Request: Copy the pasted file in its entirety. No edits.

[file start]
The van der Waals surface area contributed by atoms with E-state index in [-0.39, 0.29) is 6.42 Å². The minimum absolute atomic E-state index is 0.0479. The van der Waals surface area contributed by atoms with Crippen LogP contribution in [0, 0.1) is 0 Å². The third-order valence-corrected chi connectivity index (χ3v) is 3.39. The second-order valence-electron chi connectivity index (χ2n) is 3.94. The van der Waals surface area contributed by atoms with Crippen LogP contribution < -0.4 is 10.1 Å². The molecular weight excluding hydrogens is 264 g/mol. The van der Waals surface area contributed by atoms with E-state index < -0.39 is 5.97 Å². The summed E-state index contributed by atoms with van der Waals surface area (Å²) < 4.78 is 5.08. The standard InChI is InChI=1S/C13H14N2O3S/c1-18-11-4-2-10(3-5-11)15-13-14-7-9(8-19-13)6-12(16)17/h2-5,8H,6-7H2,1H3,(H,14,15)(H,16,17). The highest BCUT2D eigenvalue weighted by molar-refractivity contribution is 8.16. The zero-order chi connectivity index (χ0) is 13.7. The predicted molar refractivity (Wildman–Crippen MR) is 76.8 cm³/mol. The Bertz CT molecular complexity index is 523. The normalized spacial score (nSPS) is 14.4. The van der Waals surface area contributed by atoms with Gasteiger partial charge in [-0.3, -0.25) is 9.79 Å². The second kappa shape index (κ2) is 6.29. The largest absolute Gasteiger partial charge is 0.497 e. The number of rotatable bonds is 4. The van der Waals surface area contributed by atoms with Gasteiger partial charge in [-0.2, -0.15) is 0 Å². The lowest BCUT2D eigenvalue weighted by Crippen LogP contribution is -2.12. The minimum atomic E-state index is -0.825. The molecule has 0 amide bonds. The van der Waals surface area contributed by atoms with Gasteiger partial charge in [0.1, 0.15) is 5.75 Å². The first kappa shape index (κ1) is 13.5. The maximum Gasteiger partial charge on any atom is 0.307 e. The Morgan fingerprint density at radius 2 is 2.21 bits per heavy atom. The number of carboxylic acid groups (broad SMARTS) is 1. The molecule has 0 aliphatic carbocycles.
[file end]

The van der Waals surface area contributed by atoms with E-state index in [-0.39, 0.29) is 6.42 Å². The minimum absolute atomic E-state index is 0.0479. The van der Waals surface area contributed by atoms with Crippen LogP contribution in [0, 0.1) is 0 Å². The third-order valence-corrected chi connectivity index (χ3v) is 3.39. The second-order valence-electron chi connectivity index (χ2n) is 3.94. The van der Waals surface area contributed by atoms with Crippen LogP contribution < -0.4 is 10.1 Å². The molecular weight excluding hydrogens is 264 g/mol. The van der Waals surface area contributed by atoms with E-state index < -0.39 is 5.97 Å². The summed E-state index contributed by atoms with van der Waals surface area (Å²) < 4.78 is 5.08. The standard InChI is InChI=1S/C13H14N2O3S/c1-18-11-4-2-10(3-5-11)15-13-14-7-9(8-19-13)6-12(16)17/h2-5,8H,6-7H2,1H3,(H,14,15)(H,16,17). The highest BCUT2D eigenvalue weighted by molar-refractivity contribution is 8.16. The zero-order chi connectivity index (χ0) is 13.7. The predicted molar refractivity (Wildman–Crippen MR) is 76.8 cm³/mol. The Bertz CT molecular complexity index is 523. The normalized spacial score (nSPS) is 14.4. The van der Waals surface area contributed by atoms with Gasteiger partial charge in [-0.3, -0.25) is 9.79 Å². The second kappa shape index (κ2) is 6.29. The largest absolute Gasteiger partial charge is 0.497 e. The number of rotatable bonds is 4. The van der Waals surface area contributed by atoms with Gasteiger partial charge in [-0.2, -0.15) is 0 Å². The lowest BCUT2D eigenvalue weighted by Crippen LogP contribution is -2.12. The minimum atomic E-state index is -0.825. The molecule has 0 amide bonds. The van der Waals surface area contributed by atoms with Gasteiger partial charge in [0.1, 0.15) is 5.75 Å². The first kappa shape index (κ1) is 13.5. The maximum Gasteiger partial charge on any atom is 0.307 e. The Morgan fingerprint density at radius 2 is 2.21 bits per heavy atom. The number of carboxylic acid groups (broad SMARTS) is 1. The molecule has 0 aliphatic carbocycles.